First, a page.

If you can’t, or just don’t feel like it, no worries. Thank you all for reading, and goodbye, for now, friends!

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Secondary Findings: Guilty Gear, MultiVersus, Etc.

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Las Ruinas by Rico Nasty

I have always been much more of a casual fan of Rico Nasty than a dedicated listener. Sure, I heard her featured on tracks with other artists like Denzel Curry and enjoyed her performances. Even on her own singles, she clearly has an aesthetic and direction she enjoys However, nothing has really compelled me to listen to a full project from her. At least, not until now.

I got to say, though, as the only full-length project I have heard from her, this is surprisingly great. The fusion of a wide variety of genres was not something I expected, even despite her singles like “Intrusive” leaning pretty significantly into hyperpop territory. Songs like “Phuckin Lady” demonstrate Rico’s tight flow even on faster, break-core style production, and the slower acoustic ballads such as “Easy on Me” and “Chicken Nugget” show she is more than just a rapper vocally. Even for people who are not “into hip-hop/rap,” I recommend giving this a try.

Creepy Nuts

Call of the Night is currently my favorite seasonal, even above Made in Abyss, for one simple reason: aesthetic. The story is by no means bad. In fact, I would love to do some kind of post breaking down its themes when the series is over. However, the show has cultivated an air that just oozes cool, in no small part to the band Creepy Nuts.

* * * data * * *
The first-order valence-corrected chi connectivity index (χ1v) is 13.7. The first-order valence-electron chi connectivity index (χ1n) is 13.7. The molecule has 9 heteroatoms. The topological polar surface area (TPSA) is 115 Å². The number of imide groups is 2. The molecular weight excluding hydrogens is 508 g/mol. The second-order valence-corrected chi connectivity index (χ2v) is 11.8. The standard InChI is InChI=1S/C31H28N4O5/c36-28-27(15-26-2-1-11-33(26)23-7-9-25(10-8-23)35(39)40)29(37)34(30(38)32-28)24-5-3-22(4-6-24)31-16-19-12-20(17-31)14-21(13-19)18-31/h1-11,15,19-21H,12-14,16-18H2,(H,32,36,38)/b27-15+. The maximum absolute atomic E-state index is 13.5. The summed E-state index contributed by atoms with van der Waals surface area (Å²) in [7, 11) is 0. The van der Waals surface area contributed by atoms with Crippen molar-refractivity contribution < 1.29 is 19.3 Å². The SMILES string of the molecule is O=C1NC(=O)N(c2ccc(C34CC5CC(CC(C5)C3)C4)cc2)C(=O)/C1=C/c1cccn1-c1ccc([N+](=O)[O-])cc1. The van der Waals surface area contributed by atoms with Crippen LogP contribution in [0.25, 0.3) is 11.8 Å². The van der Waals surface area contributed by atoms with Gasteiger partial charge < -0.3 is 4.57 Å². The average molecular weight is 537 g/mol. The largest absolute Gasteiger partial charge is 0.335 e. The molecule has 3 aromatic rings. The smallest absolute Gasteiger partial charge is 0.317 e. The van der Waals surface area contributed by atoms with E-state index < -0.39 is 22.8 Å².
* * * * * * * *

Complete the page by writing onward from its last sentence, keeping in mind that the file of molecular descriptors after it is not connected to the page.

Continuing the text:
Ok, “band” is maybe slightly inaccurate, at least connotatively. Creepy Nuts is a duo comprised of rapper R-Shitei and producer DJ Matsunaga. The two formed officially in 2017 and have gone on to have a lot of success not just in music but in various other areas of entertainment, even now hosting their own radio show.

What I love about this group is how, while they are indeed centered in hip-hop, they are able to pull off a variety of styles, from their jazz influence which can be felt in the opening and ending of Call of the Night, to their other work which takes from many genres. I have not listened to enough of them to have a favorite project, but needless to say, I will be listening to them quite a bit from now on.

Strangers Things…Again!

The last time I put out one of these posts, Stranger Things season four had only gotten through its first half. However, the second half came out right at the beginning of July, and wow it was incredible. I was not sure what to expect from a nearly four-hour-long finale, but everyone involved was on their A-game when it came to this ending.

The acting was absolutely incredible, but shout-out to Netflix for calling it, I guess, because Caleb Maclaughlin as Lucas arguably had one of the best performances. My favorite of the season, alongside many others from what I can tell, is Gaten Matarazzo playing Dustin. He went from not much more than comic relief to arguably one of the most compelling storylines of the season, alongside fan favorite Eddie, anyway. The worst performance I would actually give to Finn Wolfhard, not because it was actually bad, but rather because everyone else was amazing by comparison.